Livestream, beginning 2:30 p.m. ET ... Read his bio.

4. 🛸 Photo of the week: Wreckage on Mars

NASA/JPL-Caltech/Cover Images via Reuters

This otherworldly image looks like a flying saucer that crashed on Mars.

  • In fact, it is, the N.Y. Times' Kenneth Chang reports (subscription).

The wreckage "is the work of NASA, a component called a backshell that detached during the landing of the Perseverance rover on the surface of the red planet in February 2021," The Times writes.

5. Tucker formula: Straight for third rail

Screenshot: Fox News

Tucker Carlson, the highest rated host in cable news, tells me he hasn't read a word of it — "and of course won't."

  • The New York Times yesterday posted 20,000 words about "Mr. Carlson," as the paper calls him, spread over four parts online and two days in the paper.
  • Part 1 of "American Nationalist," by Nick Confessore, sprawls over seven pages in the Sunday paper. Just the series' "key takeaways" run 1,500 words.

Why he matters: "Mr. Carlson’s on-air technique — gleefully courting blowback, then fashioning himself as his aggrieved viewers' partner in victimhood — has helped position him, as much as anyone, to inherit the populist movement that grew up around Mr. Trump."

  • "Trumpism without Trump."

The Times says an analysis of 1,150 episodes of the Fox News show, which airs weeknights at 8 p.m. ET, shows how Carlson, 52, "has grown increasingly sympathetic to the nativist currents coursing through U.S. politics, and how intertwined his rise has been with the transformations of his network and of American conservatism."

  • The narrative: "'They' want to control and then destroy 'you.'"
  • Carlson invoked the "ruling class" in more than 800 shows. They want you to "shut up and obey."

Between the lines ... ''Here is the 'Tucker Carlson Tonight' playbook: Go straight for the third rail, be it race, immigration or another hot-button issue; harvest the inevitable backlash; return the next evening to skewer critics for how they responded. Then, do it all again."

  • "This feedback loop drove up ratings and boosted loyalty to Fox and Mr. Carlson."

"According to three former Fox employees, Mr. Carlson was among the network’s most avid consumers of what are known as minute-by-minutes — ratings data on an audience's real-time ebb and flow," Confessore reports.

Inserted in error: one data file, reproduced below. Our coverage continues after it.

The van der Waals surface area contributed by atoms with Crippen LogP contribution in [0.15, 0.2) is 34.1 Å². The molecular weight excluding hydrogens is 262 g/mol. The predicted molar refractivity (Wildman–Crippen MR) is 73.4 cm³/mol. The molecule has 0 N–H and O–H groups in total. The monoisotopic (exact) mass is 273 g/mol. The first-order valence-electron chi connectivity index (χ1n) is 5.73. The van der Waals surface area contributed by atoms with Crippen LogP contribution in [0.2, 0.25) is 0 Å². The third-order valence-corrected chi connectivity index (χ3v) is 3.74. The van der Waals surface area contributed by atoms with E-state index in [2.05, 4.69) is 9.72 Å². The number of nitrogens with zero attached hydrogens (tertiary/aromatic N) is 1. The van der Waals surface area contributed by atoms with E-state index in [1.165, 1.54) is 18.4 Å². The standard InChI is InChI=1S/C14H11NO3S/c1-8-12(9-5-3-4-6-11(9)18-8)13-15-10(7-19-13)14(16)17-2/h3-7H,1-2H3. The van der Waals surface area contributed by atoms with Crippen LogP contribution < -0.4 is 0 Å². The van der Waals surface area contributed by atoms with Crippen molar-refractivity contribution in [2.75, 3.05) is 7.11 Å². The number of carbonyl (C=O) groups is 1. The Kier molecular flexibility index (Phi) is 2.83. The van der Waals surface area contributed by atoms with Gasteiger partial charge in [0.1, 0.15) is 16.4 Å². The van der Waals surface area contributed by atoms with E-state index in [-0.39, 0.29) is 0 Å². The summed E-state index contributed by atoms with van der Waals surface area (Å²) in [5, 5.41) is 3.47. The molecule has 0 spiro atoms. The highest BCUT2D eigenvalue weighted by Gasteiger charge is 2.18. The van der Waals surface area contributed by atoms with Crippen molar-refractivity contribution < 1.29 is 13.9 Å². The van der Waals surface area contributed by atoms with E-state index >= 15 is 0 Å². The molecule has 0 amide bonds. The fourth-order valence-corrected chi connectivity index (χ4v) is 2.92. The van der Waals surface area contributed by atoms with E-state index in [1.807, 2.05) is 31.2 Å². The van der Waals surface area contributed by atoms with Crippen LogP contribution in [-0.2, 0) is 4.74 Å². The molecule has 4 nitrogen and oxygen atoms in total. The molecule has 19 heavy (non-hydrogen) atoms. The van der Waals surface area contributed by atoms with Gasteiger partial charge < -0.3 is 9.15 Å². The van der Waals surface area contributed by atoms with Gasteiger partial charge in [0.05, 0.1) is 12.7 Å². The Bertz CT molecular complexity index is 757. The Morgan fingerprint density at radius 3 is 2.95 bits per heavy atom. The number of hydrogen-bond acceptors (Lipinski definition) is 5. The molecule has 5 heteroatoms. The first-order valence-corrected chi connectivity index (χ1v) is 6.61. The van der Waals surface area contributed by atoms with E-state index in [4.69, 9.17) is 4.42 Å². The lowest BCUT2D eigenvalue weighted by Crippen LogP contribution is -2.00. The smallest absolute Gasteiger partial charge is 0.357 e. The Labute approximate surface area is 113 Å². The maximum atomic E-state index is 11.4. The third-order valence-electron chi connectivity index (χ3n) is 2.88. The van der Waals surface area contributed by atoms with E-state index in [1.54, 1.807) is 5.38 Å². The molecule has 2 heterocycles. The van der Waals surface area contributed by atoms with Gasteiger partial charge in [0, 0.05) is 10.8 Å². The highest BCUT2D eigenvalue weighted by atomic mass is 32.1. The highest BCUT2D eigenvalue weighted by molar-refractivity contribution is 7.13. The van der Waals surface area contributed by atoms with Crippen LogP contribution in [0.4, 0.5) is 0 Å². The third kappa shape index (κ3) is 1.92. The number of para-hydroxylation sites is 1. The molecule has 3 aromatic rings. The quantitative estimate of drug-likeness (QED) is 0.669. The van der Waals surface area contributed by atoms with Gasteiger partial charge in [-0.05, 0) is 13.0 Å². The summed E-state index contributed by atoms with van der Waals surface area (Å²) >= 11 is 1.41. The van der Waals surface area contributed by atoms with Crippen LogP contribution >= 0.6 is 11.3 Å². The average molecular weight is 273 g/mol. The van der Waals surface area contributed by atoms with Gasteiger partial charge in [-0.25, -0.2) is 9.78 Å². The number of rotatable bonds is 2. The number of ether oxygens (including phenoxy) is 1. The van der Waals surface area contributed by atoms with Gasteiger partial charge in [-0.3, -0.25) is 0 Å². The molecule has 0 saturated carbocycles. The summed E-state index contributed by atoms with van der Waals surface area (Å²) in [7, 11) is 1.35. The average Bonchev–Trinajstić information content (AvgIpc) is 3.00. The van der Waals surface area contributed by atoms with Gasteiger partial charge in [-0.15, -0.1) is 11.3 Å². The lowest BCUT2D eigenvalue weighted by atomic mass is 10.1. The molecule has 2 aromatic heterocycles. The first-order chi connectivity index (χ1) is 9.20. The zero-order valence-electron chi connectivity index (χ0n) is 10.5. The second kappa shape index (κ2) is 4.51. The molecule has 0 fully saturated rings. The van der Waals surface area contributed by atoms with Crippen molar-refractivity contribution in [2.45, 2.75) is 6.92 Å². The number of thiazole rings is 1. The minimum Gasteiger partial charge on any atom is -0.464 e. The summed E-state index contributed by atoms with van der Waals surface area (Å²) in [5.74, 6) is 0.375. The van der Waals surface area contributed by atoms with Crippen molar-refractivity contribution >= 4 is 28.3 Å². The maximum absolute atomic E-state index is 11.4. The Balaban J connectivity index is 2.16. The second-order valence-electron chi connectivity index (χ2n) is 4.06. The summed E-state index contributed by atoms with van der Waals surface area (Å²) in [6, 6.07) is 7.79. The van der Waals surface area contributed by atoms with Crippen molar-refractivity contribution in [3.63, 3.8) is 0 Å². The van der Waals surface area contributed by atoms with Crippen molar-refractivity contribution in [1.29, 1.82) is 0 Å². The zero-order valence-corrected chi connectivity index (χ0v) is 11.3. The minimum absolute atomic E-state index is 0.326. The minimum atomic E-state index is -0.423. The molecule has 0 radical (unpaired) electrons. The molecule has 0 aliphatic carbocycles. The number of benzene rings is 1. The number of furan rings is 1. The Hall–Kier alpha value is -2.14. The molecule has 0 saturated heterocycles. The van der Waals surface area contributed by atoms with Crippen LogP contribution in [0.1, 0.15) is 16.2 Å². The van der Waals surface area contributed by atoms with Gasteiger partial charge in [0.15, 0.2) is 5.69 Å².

• "Network executives soon began applying the approach to the daytime news shows. They pitched it as 'Moneyball' for television."

Carlson, who didn't give The Times an interview, told me: "I've never read the ratings a single day in my life. I don't even know how. Ask anyone at Fox."

  • "Most of the big positions I've taken in the past five years — against the neocons, the vax and the war [in Ukraine] — have been very unpopular with our audience at first."

Of the series, he said: "I'll never see it."

6. 🥂 1 fun thing: Washington's big night returns

President Biden and Trevor Noah. Photo: Al Drago/Reuters

"I'm really excited to be here tonight with you — the only group of Americans with a lower approval rating than I have," President Biden said as he began his remarks at the first White House Correspondents' Association dinner since 2019.

  • "This is the first time the president has attended this dinner in six years," he said. "It's understandable! We had a horrible plague — followed by two years of COVID. Just imagine: If my predecessor came to this dinner this year, now that would really have been a real coup."

"Our Republicans seem to support one fella," Biden said. "Some guy named Brandon. He's having a really good year! And I'm kinda happy for him."

Photo: Patrick Semansky/AP

Taking the podium after Biden, Trevor Noah — host of "The Daily Show" on Comedy Central — said: "It is my great honor to be speaking tonight at the nation's most distinguished super-spreader event. ... Do you read any of your own newspapers?"

  • Noah said he was honored "to be here tonight ... in the same room as the most powerful man in the United States. So, let's give it up for Joe Manchin, everybody."

Turning serious at the end, Noah said: "Every single one of you, whether you like it or not, is a bastion of democracy. ... If you ever begin to doubt how meaningful it is, look no further than what's happening in Ukraine."

  • "I stood here tonight and I made fun of the president of the United States, and I'm going to be fine. ... Like, do you really understand what a blessing it is?"


Photo: Qian Gao/Axios

Martha Stewart, Pete Davidson and Kim Kardashian mingle during the dinner.

Photo: Stefani Reynolds/AFP via Getty Images)

An attendee arrives on the red carpet.